As we all know change takes time. Hard questions have to be asked, hard realizations have to be made, and ego (personally and as an organization) needs to be cast aside. Otherwise the cycle will repeat itself with the next generation and the next.

    I’ll leave it here (though I am more than willing to continue this discussion!) for now with this,

    “The definition of insanity is doing the same thing over and over again, but expecting different results”.

    Yours Truly,

    A recovering Salvationist

     

    On Sunday, August 27, 2017, Sidney said:

    Maybe the big bands are getting smaller and the songsters too.It maybe just maybe we are getting back to the true army off he general William booths army let's hope so. .

     

    On Thursday, August 17, 2017, Concerned said:

    Captain Strissel is a provocative, thoughtful writer, and the contents of this article reflect that. He tackles the problem head on, and rightly acknowledges that "the church" is also struggling to hang on to its millennials. The problem, however, seems to be particularly acute in the Army.

    Perhaps it is more noticeable now than in earlier times. This is a function of the fact that as an evangelical denomination the Army continues to shrink in size as society changes, the general population ages and "organized" Christianity of any nature is seen as less and less relevant

    It is also to be remembered that "youth exodus", as it were, from the Army is not an entirely new phenomenon. As a Boomer I well recall the large size of our Youth Group in the 1960s and 70s, but so few, if any, are still "in the Army" today. It is no secret that corps are smaller than ever, and the absolute number of active Salvationists simply continues to decline

    But there are some glaring problems that the Army faces virtually alone, and they have profoundly contributed to the exodus of its milennials. They are, in no particular order:

    1. What are we? A church? A social service agency? A strange amalgam of both? As time progresses the connection between the two gets more strained, and many milennials I know question what is it that we are doing. The pages of "the Salvationist" reflect this. We hand out water and meals at forest fires, we run thrift stores and we have a tremendous array of "ministries" of all nature. We run Santa Shuffles and have bake sales. But what is it we, as a denomination stand for, and what do we value?. Does anyone really know what we believe any longer? Milennials don't have time for uncertainty. They are busy enough. And they can do "good deeds" anywhere.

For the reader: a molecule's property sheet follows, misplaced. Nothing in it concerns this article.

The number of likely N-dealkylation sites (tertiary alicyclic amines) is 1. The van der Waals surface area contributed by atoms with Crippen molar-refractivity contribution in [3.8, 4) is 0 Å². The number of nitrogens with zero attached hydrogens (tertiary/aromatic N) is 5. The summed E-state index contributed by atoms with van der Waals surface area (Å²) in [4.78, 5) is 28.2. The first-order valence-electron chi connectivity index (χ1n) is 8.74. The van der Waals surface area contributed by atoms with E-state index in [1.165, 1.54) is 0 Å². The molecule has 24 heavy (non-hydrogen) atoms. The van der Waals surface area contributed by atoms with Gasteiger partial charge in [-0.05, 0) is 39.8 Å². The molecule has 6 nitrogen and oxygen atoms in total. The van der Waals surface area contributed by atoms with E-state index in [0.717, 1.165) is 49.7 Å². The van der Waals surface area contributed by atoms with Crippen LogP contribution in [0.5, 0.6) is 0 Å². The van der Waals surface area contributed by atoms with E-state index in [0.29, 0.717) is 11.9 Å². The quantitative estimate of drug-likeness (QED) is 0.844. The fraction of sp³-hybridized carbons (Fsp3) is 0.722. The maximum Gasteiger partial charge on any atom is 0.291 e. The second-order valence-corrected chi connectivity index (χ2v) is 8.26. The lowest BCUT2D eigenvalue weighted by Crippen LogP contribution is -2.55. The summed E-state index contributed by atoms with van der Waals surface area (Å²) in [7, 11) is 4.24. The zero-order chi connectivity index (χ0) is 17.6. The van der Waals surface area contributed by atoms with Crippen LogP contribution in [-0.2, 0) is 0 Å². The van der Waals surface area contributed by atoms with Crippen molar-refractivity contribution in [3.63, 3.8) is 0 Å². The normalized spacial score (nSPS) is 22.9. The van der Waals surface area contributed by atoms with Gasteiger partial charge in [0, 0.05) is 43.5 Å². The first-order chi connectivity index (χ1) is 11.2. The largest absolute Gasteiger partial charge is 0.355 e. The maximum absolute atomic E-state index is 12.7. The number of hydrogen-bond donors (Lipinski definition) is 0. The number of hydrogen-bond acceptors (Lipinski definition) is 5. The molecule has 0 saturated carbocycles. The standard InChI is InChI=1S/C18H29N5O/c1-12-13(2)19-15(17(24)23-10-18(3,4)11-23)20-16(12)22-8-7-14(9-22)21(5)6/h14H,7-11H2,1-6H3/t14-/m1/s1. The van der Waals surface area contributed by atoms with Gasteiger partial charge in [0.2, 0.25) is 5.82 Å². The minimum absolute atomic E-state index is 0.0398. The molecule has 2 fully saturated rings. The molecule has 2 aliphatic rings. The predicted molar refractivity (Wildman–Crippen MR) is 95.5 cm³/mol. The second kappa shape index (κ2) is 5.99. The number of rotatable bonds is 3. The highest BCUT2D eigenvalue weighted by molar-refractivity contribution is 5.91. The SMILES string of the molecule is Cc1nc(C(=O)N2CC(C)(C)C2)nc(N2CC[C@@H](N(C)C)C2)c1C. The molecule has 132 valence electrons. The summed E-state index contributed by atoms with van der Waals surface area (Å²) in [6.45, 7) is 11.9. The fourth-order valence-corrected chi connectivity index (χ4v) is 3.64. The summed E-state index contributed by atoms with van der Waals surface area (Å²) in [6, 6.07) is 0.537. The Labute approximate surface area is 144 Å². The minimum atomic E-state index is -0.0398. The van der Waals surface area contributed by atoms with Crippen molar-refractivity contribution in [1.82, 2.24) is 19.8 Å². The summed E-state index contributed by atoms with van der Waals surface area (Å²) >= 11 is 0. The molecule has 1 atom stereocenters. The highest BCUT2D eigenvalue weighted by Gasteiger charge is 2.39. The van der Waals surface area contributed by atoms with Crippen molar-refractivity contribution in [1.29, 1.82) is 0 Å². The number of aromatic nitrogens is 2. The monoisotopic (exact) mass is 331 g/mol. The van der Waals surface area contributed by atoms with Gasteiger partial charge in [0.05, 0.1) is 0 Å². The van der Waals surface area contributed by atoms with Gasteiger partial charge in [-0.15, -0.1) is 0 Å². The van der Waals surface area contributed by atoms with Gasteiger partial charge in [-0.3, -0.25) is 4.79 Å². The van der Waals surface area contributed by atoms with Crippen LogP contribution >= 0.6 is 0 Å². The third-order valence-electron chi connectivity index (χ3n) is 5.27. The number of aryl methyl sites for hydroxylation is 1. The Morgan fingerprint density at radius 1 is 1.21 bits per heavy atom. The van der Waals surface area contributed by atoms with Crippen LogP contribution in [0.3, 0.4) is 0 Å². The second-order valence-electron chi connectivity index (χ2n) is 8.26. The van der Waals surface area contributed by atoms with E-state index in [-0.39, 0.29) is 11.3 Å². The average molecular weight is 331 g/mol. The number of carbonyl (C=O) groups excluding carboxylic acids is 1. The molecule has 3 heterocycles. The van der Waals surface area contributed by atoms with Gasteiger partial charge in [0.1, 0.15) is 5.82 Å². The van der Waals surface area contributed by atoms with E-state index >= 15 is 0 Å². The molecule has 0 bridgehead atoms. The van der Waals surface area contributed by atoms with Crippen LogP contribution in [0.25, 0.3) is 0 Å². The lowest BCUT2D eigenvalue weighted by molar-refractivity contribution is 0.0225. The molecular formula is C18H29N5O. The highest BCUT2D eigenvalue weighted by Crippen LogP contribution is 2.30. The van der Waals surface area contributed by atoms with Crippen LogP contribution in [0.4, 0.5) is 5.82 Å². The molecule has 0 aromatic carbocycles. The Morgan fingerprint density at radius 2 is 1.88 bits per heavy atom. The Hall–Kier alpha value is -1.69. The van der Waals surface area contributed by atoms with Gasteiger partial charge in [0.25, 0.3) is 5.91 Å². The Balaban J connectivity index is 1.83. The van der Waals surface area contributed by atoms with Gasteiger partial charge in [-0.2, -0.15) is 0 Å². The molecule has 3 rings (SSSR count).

2. Sad to say, we are reaping the whirlwind of a grossly disproportionate emphasis on music that seeped most innocently into the more "ecclesiastical" aspects of our movement over time. Brass bands and Songster brigades became ends in themselves, and are unfortunately relics of a bygone era. Purists will strongly disagree, but one only look around to witness their slow disappearance from corps everywhere. Milennials are rarely interested in learning to play a brass horn or sing in a songster brigade, so long a hallmark of active Salvationism; and

    3. The extended military analogy is simply dated. We know and love it , and can think of nothing else. It defines us as an Army. We are not a church, but a movement. We have grown up with it, its rich symbolism and the unique culture it spawned. But the world we live in has changed, and it is all almost something of a joke to today's milennials. This includes our precious uniform, which at best today is only worn if one is in a musical section.

    I realize these comments will no doubt stir some controversy, and all milennials are not tarred with the same brush. There are, of course, other factors. But as one who spends considerable time with millennials and keenly observes demographic trends these are some of the key factors I can identify that are simply helping to chase this so important cohort out of our corps.

    I wish there were easy solutions, as an Army can only march as long as it has soldiers willing to do so. And their number continues to decline as more and more millennials leave.

     

    On Thursday, August 17, 2017, Ruth Doyon said:

    You talk about change and creating a warm and inviting place for millenials to feel like they belong to something. The first thing you the Army needs to do is stop using the word CORP and start using church if you want people to be a part of the church. Most of the population these days have no idea what a Salvation Army Corps is and therefore will not be attracted to it. As a whole the Salvation Army resists change and therefore you will see a decline in membership

     

    On Wednesday, August 16, 2017, Theresa McMurray said:

    After reading this article it has shown lots Of truth I can see where young people may Feel left out or concidered too young to Lead and we need to break this chain I have seen number 3 in my Corps and I Am a senior and I don't believe that some Are aware they are a clique and leaving. Others out of the circle and

     

    On Wednesday, August 16, 2017, Randall Taylor said:

    As one who has went to a Pentecost church and now go to the army I see it in all churches when the youth are told not old enough but how old where the world changers in the Bible old enough to serve and also faith is a simple thing give your life to Jesus and serve him everything else is an add on that we make difficult to follow trust God to lead and we must follow